And “we’re not done with the COVID issues that the town’s been dealing with,” he said, adding there are “always budget issues” to tackle as well.


Campaign funding

Since the 2019 election, the New Scotland Republican Committee has taken in about $14,400 in contributions, according to its filing with the state Board of Elections. Two years ago, Republicans raised about $3,860 from the period just after the 2017 general election until the November 2019 election. For the two years preceding the 2017 election, the GOP took in $5,360, according to election filings. 

A quarter of the GOP’s haul this election season is attributable to the largesse of a single, long-dormant campaign committee. 

The Republicans in September 2020 received a $3,664 transfer-in from the campaign committee of the Friends for Vince Perry, a Voorheesville native who graduated from Clayton A. Bouton High School in 1983. In 2015, Perry was a candidate for the Albany County legislature, when ran in the 25th legislative district, which covers Loudonville and West Albany, and lost to the Democratic incumbent. Since 2015, the committee associated with Perry’s candidacy did not receive or distribute funds to another candidate or committee, until September of last year.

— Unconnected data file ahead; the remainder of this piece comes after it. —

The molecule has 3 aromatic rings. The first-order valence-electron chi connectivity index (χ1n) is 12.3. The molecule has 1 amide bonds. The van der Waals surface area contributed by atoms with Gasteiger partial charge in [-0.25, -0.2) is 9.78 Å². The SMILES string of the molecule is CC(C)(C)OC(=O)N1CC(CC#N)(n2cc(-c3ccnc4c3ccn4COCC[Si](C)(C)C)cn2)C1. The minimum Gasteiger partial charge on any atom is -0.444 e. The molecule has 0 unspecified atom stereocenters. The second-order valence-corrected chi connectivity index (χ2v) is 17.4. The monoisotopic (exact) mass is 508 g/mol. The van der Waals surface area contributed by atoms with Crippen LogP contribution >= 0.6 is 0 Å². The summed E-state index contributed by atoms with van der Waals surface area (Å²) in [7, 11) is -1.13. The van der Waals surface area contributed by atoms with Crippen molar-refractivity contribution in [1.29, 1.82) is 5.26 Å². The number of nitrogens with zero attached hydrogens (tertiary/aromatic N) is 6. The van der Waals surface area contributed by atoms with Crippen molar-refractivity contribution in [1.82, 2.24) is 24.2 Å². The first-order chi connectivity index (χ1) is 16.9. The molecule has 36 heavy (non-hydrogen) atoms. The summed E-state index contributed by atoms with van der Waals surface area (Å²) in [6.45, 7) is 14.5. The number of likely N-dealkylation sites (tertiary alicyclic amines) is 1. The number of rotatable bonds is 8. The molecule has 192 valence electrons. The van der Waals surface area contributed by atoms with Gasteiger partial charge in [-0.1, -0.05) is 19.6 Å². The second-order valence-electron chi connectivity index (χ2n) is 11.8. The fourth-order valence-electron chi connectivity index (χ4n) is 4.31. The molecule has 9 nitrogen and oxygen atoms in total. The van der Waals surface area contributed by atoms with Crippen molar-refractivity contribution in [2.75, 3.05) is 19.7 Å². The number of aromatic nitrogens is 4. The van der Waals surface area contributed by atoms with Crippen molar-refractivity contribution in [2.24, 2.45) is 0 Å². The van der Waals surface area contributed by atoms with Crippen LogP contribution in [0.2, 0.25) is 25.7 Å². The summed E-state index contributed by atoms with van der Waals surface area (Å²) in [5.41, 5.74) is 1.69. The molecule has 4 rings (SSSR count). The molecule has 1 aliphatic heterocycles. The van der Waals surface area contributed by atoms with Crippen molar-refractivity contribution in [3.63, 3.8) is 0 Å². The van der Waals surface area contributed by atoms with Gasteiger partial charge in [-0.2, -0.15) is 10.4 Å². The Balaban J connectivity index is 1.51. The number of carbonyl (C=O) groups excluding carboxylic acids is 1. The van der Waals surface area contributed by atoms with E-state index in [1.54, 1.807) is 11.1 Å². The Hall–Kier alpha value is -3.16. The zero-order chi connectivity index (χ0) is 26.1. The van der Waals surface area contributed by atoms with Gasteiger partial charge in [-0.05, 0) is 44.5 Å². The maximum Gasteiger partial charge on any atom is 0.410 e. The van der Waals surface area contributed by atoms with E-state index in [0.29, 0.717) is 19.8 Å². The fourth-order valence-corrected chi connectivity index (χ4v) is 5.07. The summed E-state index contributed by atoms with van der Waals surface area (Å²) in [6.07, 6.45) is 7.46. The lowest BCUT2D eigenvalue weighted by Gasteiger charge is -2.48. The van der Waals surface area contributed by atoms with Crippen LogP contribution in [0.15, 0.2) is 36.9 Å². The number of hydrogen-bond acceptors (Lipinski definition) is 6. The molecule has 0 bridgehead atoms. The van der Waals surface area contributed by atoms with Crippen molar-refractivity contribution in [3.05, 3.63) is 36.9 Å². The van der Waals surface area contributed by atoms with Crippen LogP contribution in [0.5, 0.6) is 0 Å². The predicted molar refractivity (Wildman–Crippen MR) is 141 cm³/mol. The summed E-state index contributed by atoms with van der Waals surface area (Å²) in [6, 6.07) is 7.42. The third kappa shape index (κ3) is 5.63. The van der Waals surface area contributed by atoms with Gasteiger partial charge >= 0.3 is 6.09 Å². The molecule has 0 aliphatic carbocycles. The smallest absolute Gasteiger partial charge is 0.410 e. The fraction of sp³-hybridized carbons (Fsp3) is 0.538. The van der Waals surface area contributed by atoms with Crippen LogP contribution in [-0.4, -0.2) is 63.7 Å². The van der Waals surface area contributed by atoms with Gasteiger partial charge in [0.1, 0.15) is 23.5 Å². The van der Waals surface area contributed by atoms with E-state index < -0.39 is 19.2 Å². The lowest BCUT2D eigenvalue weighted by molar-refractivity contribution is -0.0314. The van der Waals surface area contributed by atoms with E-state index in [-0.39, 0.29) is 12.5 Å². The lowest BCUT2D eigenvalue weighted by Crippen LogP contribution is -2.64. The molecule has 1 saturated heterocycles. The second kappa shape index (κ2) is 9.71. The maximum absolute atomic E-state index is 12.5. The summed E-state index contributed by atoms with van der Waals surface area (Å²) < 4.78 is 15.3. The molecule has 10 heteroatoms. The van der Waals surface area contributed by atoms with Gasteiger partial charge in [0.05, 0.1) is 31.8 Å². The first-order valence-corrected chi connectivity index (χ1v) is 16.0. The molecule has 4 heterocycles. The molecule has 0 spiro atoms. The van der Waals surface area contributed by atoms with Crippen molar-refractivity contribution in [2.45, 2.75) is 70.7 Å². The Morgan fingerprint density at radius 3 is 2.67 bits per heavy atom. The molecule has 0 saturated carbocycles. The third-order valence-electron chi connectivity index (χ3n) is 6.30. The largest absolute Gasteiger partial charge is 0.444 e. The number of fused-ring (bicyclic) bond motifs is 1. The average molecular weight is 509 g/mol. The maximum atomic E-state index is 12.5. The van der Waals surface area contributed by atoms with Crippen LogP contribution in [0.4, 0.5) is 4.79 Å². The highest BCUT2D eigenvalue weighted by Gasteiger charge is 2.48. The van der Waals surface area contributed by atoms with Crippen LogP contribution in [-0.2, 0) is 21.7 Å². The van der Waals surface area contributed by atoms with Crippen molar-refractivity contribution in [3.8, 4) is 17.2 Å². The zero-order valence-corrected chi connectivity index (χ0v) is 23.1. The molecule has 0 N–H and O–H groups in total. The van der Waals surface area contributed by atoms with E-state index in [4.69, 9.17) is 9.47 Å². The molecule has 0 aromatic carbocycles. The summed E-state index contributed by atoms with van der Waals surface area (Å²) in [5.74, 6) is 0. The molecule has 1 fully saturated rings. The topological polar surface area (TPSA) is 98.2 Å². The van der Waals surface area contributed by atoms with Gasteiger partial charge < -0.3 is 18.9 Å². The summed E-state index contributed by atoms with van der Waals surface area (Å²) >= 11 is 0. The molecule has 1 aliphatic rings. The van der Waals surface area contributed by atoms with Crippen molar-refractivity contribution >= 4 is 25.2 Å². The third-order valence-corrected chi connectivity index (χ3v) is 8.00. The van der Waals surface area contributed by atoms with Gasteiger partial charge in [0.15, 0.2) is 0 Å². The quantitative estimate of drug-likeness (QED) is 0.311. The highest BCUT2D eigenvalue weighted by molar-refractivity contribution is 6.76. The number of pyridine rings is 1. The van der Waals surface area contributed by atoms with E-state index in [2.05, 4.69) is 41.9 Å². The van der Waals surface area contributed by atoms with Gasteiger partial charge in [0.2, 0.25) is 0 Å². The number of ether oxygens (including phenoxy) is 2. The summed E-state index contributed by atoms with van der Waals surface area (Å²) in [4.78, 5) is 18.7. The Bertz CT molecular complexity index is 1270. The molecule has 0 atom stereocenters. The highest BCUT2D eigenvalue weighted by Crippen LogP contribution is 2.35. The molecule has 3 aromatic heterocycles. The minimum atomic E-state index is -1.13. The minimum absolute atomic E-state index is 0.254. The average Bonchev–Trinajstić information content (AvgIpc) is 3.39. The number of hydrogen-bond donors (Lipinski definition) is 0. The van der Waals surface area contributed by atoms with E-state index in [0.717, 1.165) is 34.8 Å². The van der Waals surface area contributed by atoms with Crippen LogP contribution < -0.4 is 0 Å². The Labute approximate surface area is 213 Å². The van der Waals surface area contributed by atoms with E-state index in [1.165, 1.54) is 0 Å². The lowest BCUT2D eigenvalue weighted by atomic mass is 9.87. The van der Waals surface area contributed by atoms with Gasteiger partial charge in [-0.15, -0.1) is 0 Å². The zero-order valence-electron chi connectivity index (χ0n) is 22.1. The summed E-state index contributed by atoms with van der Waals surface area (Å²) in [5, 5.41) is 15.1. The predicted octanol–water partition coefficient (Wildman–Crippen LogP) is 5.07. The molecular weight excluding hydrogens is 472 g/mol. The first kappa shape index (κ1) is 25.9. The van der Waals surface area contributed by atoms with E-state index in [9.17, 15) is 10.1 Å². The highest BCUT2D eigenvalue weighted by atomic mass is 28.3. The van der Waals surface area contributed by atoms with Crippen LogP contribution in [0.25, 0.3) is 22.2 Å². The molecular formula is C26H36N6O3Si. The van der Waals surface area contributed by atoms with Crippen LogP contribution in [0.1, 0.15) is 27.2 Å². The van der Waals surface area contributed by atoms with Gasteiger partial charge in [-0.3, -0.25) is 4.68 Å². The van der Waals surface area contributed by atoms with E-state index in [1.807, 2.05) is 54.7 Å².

While the Republicans appear to favor a centralized funding structure, New Scotland’s Democrats and their committee have opted for more of a hybrid model, where both the candidates and party raise funds, with the candidate money ultimately being funneled back into the committee’s coffers. 

Until Nov. 1, it appeared as if the town committee hadn’t taken in a dime in nearly two years, an observation that was brought to the attention of Chairwoman Crystal Peck, who explained the trouble she had with the state Board of Elections’ new public reporting system, not realizing she hadn’t filed the party’s 11-day and 32-day pre-general election disclosure forms. 

Peck told The Enterprise that the committee had raised about $4,600 this cycle, which is combined with the $2,100 Leinung has taken in since the last election, LaGrange’s approximately $3,900 worth of donations received since 2020, and the $1,000 Greenberg estimates he received — like Peck, Greenberg said he had issues with the state Board of Elections’ public-reporting system.